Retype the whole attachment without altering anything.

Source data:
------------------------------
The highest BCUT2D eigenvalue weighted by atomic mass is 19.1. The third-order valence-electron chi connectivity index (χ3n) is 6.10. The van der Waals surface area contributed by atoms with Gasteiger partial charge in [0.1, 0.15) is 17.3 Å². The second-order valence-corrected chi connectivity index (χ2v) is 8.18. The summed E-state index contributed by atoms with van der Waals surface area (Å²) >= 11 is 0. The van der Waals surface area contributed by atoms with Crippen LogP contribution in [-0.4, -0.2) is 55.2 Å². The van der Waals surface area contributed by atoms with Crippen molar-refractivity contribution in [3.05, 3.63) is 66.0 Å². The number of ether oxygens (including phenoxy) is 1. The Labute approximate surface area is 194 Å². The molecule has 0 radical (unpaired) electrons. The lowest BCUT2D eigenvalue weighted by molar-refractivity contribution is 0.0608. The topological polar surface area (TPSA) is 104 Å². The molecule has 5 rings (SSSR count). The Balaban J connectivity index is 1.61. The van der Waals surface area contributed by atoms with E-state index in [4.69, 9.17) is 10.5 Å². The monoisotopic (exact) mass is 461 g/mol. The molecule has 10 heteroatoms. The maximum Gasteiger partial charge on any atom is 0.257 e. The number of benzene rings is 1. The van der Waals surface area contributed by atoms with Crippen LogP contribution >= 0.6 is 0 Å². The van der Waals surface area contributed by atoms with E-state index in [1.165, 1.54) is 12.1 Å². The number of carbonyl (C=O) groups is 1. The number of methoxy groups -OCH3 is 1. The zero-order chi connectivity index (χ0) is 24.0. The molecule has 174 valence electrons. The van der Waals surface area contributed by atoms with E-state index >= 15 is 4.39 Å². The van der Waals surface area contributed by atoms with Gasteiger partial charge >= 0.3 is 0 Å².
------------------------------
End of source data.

The highest BCUT2D eigenvalue weighted by atomic mass is 19.1. The third-order valence-electron chi connectivity index (χ3n) is 6.10. The van der Waals surface area contributed by atoms with Gasteiger partial charge in [0.1, 0.15) is 17.3 Å². The second-order valence-corrected chi connectivity index (χ2v) is 8.18. The summed E-state index contributed by atoms with van der Waals surface area (Å²) >= 11 is 0. The van der Waals surface area contributed by atoms with Crippen LogP contribution in [-0.4, -0.2) is 55.2 Å². The van der Waals surface area contributed by atoms with Crippen molar-refractivity contribution in [3.05, 3.63) is 66.0 Å². The number of ether oxygens (including phenoxy) is 1. The Labute approximate surface area is 194 Å². The molecule has 0 radical (unpaired) electrons. The lowest BCUT2D eigenvalue weighted by molar-refractivity contribution is 0.0608. The topological polar surface area (TPSA) is 104 Å². The molecule has 5 rings (SSSR count). The Balaban J connectivity index is 1.61. The van der Waals surface area contributed by atoms with E-state index in [4.69, 9.17) is 10.5 Å². The monoisotopic (exact) mass is 461 g/mol. The molecule has 10 heteroatoms. The maximum Gasteiger partial charge on any atom is 0.257 e. The number of benzene rings is 1. The van der Waals surface area contributed by atoms with Crippen LogP contribution >= 0.6 is 0 Å². The van der Waals surface area contributed by atoms with E-state index in [1.165, 1.54) is 12.1 Å². The number of carbonyl (C=O) groups is 1. The number of methoxy groups -OCH3 is 1. The zero-order chi connectivity index (χ0) is 24.0. The molecule has 174 valence electrons. The van der Waals surface area contributed by atoms with E-state index >= 15 is 4.39 Å². The van der Waals surface area contributed by atoms with Gasteiger partial charge >= 0.3 is 0 Å².